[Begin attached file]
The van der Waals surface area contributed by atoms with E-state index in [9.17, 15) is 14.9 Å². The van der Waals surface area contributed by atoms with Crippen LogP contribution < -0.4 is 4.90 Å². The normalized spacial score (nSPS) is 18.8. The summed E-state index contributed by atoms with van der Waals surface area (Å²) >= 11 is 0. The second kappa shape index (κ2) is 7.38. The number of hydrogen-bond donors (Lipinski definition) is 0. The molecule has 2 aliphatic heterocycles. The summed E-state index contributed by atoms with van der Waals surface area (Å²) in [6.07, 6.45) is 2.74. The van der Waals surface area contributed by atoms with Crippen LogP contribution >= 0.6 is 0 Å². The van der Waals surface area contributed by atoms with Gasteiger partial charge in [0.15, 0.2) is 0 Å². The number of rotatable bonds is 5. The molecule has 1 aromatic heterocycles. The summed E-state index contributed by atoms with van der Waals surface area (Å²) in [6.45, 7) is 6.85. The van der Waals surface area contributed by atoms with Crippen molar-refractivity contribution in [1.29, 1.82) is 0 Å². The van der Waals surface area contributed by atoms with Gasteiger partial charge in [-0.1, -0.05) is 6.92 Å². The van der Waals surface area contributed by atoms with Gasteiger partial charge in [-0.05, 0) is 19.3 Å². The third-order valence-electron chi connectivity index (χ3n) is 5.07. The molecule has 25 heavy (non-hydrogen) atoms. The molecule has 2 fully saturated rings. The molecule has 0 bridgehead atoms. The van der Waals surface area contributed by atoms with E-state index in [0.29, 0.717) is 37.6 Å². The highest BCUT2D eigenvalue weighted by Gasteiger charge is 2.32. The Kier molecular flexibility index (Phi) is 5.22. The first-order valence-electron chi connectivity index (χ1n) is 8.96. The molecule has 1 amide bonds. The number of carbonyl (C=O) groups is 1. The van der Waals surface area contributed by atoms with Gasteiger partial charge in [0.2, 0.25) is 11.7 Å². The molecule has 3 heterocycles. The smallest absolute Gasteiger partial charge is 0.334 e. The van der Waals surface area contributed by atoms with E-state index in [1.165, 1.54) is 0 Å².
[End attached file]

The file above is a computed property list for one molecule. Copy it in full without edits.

The van der Waals surface area contributed by atoms with E-state index in [9.17, 15) is 14.9 Å². The van der Waals surface area contributed by atoms with Crippen LogP contribution < -0.4 is 4.90 Å². The normalized spacial score (nSPS) is 18.8. The summed E-state index contributed by atoms with van der Waals surface area (Å²) >= 11 is 0. The second kappa shape index (κ2) is 7.38. The number of hydrogen-bond donors (Lipinski definition) is 0. The molecule has 2 aliphatic heterocycles. The summed E-state index contributed by atoms with van der Waals surface area (Å²) in [6.07, 6.45) is 2.74. The van der Waals surface area contributed by atoms with Crippen LogP contribution >= 0.6 is 0 Å². The van der Waals surface area contributed by atoms with Gasteiger partial charge in [0.15, 0.2) is 0 Å². The number of rotatable bonds is 5. The molecule has 1 aromatic heterocycles. The summed E-state index contributed by atoms with van der Waals surface area (Å²) in [6.45, 7) is 6.85. The van der Waals surface area contributed by atoms with Crippen molar-refractivity contribution in [1.29, 1.82) is 0 Å². The van der Waals surface area contributed by atoms with Gasteiger partial charge in [-0.1, -0.05) is 6.92 Å². The van der Waals surface area contributed by atoms with Gasteiger partial charge in [-0.05, 0) is 19.3 Å². The third-order valence-electron chi connectivity index (χ3n) is 5.07. The molecule has 25 heavy (non-hydrogen) atoms. The molecule has 2 fully saturated rings. The molecule has 0 bridgehead atoms. The van der Waals surface area contributed by atoms with E-state index in [0.29, 0.717) is 37.6 Å². The highest BCUT2D eigenvalue weighted by Gasteiger charge is 2.32. The Kier molecular flexibility index (Phi) is 5.22. The first-order valence-electron chi connectivity index (χ1n) is 8.96. The molecule has 1 amide bonds. The number of carbonyl (C=O) groups is 1. The van der Waals surface area contributed by atoms with Gasteiger partial charge in [0.2, 0.25) is 11.7 Å². The molecule has 3 heterocycles. The smallest absolute Gasteiger partial charge is 0.334 e. The van der Waals surface area contributed by atoms with E-state index in [1.165, 1.54) is 0 Å².